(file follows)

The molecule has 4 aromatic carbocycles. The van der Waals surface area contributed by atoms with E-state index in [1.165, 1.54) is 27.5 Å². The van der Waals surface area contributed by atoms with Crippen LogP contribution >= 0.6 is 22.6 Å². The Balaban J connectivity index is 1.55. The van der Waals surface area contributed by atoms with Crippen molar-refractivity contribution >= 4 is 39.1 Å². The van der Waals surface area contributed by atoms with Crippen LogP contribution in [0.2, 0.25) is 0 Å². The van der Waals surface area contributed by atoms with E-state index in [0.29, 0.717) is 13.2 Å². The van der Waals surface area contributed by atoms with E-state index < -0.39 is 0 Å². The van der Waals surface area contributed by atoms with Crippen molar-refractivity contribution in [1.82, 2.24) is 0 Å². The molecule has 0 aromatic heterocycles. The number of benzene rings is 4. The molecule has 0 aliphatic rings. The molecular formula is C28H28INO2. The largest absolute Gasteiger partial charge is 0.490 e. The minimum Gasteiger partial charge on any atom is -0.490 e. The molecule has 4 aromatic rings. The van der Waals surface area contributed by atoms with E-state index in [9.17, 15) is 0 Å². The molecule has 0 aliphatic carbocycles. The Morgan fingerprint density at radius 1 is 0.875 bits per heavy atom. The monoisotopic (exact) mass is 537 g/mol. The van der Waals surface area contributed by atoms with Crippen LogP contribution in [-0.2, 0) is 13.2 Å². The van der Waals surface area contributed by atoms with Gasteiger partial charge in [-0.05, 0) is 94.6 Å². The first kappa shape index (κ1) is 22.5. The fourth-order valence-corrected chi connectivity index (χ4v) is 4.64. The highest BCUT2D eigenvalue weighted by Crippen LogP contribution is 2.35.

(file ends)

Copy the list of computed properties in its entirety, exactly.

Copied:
The molecule has 4 aromatic carbocycles. The van der Waals surface area contributed by atoms with E-state index in [1.165, 1.54) is 27.5 Å². The van der Waals surface area contributed by atoms with Crippen LogP contribution >= 0.6 is 22.6 Å². The Balaban J connectivity index is 1.55. The van der Waals surface area contributed by atoms with Crippen molar-refractivity contribution >= 4 is 39.1 Å². The van der Waals surface area contributed by atoms with Crippen LogP contribution in [0.2, 0.25) is 0 Å². The van der Waals surface area contributed by atoms with E-state index in [0.29, 0.717) is 13.2 Å². The van der Waals surface area contributed by atoms with E-state index < -0.39 is 0 Å². The van der Waals surface area contributed by atoms with Crippen molar-refractivity contribution in [1.82, 2.24) is 0 Å². The molecule has 0 aromatic heterocycles. The number of benzene rings is 4. The molecule has 0 aliphatic rings. The molecular formula is C28H28INO2. The largest absolute Gasteiger partial charge is 0.490 e. The minimum Gasteiger partial charge on any atom is -0.490 e. The molecule has 4 aromatic rings. The van der Waals surface area contributed by atoms with E-state index in [9.17, 15) is 0 Å². The molecule has 0 aliphatic carbocycles. The Morgan fingerprint density at radius 1 is 0.875 bits per heavy atom. The monoisotopic (exact) mass is 537 g/mol. The van der Waals surface area contributed by atoms with Crippen LogP contribution in [-0.2, 0) is 13.2 Å². The van der Waals surface area contributed by atoms with Gasteiger partial charge in [-0.05, 0) is 94.6 Å². The first kappa shape index (κ1) is 22.5. The fourth-order valence-corrected chi connectivity index (χ4v) is 4.64. The highest BCUT2D eigenvalue weighted by Crippen LogP contribution is 2.35.